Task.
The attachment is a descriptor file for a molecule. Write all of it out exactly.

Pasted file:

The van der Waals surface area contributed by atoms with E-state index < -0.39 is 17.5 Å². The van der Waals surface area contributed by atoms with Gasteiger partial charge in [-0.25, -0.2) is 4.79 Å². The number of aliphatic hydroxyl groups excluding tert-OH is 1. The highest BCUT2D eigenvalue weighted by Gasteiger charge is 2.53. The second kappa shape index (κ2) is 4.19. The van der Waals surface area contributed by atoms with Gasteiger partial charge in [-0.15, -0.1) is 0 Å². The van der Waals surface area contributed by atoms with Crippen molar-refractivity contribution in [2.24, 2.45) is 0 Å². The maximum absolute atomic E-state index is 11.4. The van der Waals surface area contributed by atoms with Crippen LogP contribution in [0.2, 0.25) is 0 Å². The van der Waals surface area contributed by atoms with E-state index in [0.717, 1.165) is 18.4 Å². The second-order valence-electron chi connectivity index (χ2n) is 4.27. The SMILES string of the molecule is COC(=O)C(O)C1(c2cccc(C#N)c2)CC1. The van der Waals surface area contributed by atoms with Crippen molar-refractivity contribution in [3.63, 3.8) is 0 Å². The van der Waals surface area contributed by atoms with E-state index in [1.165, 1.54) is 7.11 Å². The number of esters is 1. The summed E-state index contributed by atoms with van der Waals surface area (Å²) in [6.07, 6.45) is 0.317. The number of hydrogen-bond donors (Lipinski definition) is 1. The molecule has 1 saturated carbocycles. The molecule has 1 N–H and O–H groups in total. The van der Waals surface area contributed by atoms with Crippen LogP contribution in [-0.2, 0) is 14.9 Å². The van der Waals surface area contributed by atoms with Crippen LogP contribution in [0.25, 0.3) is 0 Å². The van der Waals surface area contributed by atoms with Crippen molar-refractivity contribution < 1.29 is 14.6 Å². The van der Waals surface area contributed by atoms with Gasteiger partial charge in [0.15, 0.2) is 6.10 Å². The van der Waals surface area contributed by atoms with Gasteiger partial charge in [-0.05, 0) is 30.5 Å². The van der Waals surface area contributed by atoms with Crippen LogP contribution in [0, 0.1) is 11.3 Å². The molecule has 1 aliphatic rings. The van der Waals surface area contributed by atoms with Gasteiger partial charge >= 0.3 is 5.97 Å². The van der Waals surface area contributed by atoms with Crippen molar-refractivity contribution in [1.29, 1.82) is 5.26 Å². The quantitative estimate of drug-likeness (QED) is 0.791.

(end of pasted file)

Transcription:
The van der Waals surface area contributed by atoms with E-state index < -0.39 is 17.5 Å². The van der Waals surface area contributed by atoms with Gasteiger partial charge in [-0.25, -0.2) is 4.79 Å². The number of aliphatic hydroxyl groups excluding tert-OH is 1. The highest BCUT2D eigenvalue weighted by Gasteiger charge is 2.53. The second kappa shape index (κ2) is 4.19. The van der Waals surface area contributed by atoms with Gasteiger partial charge in [-0.15, -0.1) is 0 Å². The van der Waals surface area contributed by atoms with Crippen molar-refractivity contribution in [2.24, 2.45) is 0 Å². The maximum absolute atomic E-state index is 11.4. The van der Waals surface area contributed by atoms with Crippen LogP contribution in [0.2, 0.25) is 0 Å². The van der Waals surface area contributed by atoms with E-state index in [0.717, 1.165) is 18.4 Å². The second-order valence-electron chi connectivity index (χ2n) is 4.27. The SMILES string of the molecule is COC(=O)C(O)C1(c2cccc(C#N)c2)CC1. The van der Waals surface area contributed by atoms with Crippen molar-refractivity contribution in [3.63, 3.8) is 0 Å². The van der Waals surface area contributed by atoms with E-state index in [1.165, 1.54) is 7.11 Å². The number of esters is 1. The summed E-state index contributed by atoms with van der Waals surface area (Å²) in [6.07, 6.45) is 0.317. The number of hydrogen-bond donors (Lipinski definition) is 1. The molecule has 1 saturated carbocycles. The molecule has 1 N–H and O–H groups in total. The van der Waals surface area contributed by atoms with Crippen LogP contribution in [-0.2, 0) is 14.9 Å². The van der Waals surface area contributed by atoms with Crippen LogP contribution in [0.25, 0.3) is 0 Å². The van der Waals surface area contributed by atoms with Crippen molar-refractivity contribution < 1.29 is 14.6 Å². The van der Waals surface area contributed by atoms with Gasteiger partial charge in [0.15, 0.2) is 6.10 Å². The van der Waals surface area contributed by atoms with Gasteiger partial charge in [-0.05, 0) is 30.5 Å². The van der Waals surface area contributed by atoms with Crippen LogP contribution in [0, 0.1) is 11.3 Å². The molecule has 1 aliphatic rings. The van der Waals surface area contributed by atoms with Gasteiger partial charge >= 0.3 is 5.97 Å². The van der Waals surface area contributed by atoms with Crippen molar-refractivity contribution in [1.29, 1.82) is 5.26 Å². The quantitative estimate of drug-likeness (QED) is 0.791.